Said rival AR team, which happens to be filled with hot women, discovers one of Michael’s secret labs. Sheppard and Beckett clone join up with the ladies to investigate the lab. There are more hybrids there, and a local dunce sets them free thinking one might be his captured wife. The hybrids stalk our heroes through the dense fog until all twelve of them are shot to ribbons.

So there is not much of a plot. Are there good points regardless? Indeed, they are. For one, the episode explain Beckett clone has been on Earth for the last six months, which explains his conspicuous absence from the medical emergencies during the last few episodes. The hot female AR team is pretty cool, too. With them in action, Sheppard and Beckett Clone are almost incidental to te hybrid culling.

What is bad? The hybrids, mostly. Why would Michael create a blind army? Because he wanted bats at his command? The critters are visually stunning and it is creepy how they hunt by smell and motion, but those capabilities really make no sense when scrutinized.

There is not too much to “Whispers.” The usual cast is reduced to secondary players if they appear at all. The horror homage has been done better in the past. The hybrids are cool looking, but that is about it. The ending is nothing but killing them all in a hail of bullets. I would not skip “Whispers,” but I would not give it a whole lot of thought, either. It is hot chicks fighting pseudo-zombie stand ins.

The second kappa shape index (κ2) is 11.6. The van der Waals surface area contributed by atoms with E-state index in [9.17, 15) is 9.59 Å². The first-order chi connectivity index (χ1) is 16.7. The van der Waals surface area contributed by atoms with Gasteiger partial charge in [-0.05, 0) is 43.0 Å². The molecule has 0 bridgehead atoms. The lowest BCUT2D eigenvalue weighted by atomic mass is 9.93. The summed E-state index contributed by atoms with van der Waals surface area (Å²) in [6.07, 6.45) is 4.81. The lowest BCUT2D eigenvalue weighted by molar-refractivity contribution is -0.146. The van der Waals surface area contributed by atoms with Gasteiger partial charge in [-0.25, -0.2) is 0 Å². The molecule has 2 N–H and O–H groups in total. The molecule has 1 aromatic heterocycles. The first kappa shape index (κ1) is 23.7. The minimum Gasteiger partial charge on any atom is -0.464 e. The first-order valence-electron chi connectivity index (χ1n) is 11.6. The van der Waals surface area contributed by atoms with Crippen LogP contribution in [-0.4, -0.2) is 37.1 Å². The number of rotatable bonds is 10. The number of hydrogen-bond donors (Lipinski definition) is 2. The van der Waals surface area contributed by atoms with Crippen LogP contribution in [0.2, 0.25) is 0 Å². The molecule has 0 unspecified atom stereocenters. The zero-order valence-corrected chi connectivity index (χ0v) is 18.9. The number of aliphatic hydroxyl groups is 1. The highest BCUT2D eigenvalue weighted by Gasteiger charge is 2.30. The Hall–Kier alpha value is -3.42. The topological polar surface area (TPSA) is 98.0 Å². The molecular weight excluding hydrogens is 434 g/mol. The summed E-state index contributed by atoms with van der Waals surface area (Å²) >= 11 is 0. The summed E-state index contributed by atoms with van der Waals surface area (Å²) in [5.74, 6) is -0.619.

Rating: ** (out of 5)

Friday, February 8, 2013

Stargate Atlantis--"The Shrine"

Kate Hewlett returns to star with her brother David in what is the best episode thus far of the fifth and final season. The episode takes a big risk by forcing David Hewlett to play Rodney as a man becoming more confused and childlike as a parasite robs him of his intelligence and memories. Such a performance could easily come off as overacting and insulting to the developmentally retarded, but Hewlett does a very good job at avoiding the pitfalls.